In our Experience Science A-Z series, we show you what it’s like to use Science A-Z to teach science through reading and reading through science. In Part 3, you get to see how a student reads a FOCUS Book to dig deeper into a high-interest STEM topic. Then, we put you in the shoes of a teacher evaluating individual student quiz scores and overall class progress.
After the hands-on Process Activity, Sarah goes home excited to read more about machines in her assigned FOCUS Book, The Mole Machine. Because she still has to develop certain reading comprehension skills, you have assigned her a Low level book to read online.
Sarah opens up the “Listen” version and pays close attention to vocabulary words and pronunciation as she follows along with the recording.
Then, Sarah reads on her own. She uses the drawing tools to highlight key words and stamp sentences that contain main ideas. These tools have allowed her to consider both the eBook and Process Activity resource as she is able to document what she has learned so far from multiple resource types.
After reading the book, Sarah takes an eQuiz, that asks her questions related to main idea and details and encourages her to make inferences based on text evidence.
Finally, Sarah reads over the “Be an Engineer” section in the back of the book, which previews the next day’s experiment: creating a tunnel. She looks forward to working with clay in class and designing a tunnel.
Assessment and Reporting
Later in the evening, you open up your laptop and go to the Science A-Z website to see what your students read and their eQuiz scores. Under “Student Activity,” you see that all but two students read their assigned FOCUS Books.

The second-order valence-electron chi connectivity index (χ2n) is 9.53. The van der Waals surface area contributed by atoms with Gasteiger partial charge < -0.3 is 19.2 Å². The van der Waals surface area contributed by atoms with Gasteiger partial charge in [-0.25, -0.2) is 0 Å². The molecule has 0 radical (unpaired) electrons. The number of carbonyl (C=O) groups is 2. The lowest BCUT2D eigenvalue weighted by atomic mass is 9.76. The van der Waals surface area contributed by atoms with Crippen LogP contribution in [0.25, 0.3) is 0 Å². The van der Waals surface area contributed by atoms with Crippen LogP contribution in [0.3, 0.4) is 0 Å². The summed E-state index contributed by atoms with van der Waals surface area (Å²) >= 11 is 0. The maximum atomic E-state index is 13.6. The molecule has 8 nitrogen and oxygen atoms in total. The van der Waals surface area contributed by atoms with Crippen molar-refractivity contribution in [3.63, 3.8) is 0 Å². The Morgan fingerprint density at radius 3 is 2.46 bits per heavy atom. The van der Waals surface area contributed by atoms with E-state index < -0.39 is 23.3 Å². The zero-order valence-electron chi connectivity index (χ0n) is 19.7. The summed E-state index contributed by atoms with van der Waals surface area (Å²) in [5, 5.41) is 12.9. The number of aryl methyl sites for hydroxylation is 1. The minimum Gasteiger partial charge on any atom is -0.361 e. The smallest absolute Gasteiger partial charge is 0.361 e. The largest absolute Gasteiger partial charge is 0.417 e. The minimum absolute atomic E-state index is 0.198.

Since you know that Sarah is one of your reluctant readers, you go to her profile and click on Activity to see how she did on the eQuiz. Because each question is tagged with a particular question type and comprehension skill, you can see what skills she’s struggling with. After clicking “Review” on her quiz report, you see she missed an inferential question and a question related to interpreting visual devices. You make a note to coach her through the next FOCUS Book reading by paying closer attention to these skills.
You also look at the overall class Skill Report and see that 93% of students are doing great with Comparison and Contrast, as well as Interpreting Visual Devices, but only 76% are mastering Cause and Effect. You type “cause and effect” into the Search bar on Science A-Z and find a video on oil spills that has great examples of the effects of water movement and the changes it causes on land. You decide to include this video into a lesson later in the week to give students a visual example of cause and effect.
After checking on your students’ progress and finding materials that can address students’ skill gaps, you close your laptop to end another successful day with Science A-Z.
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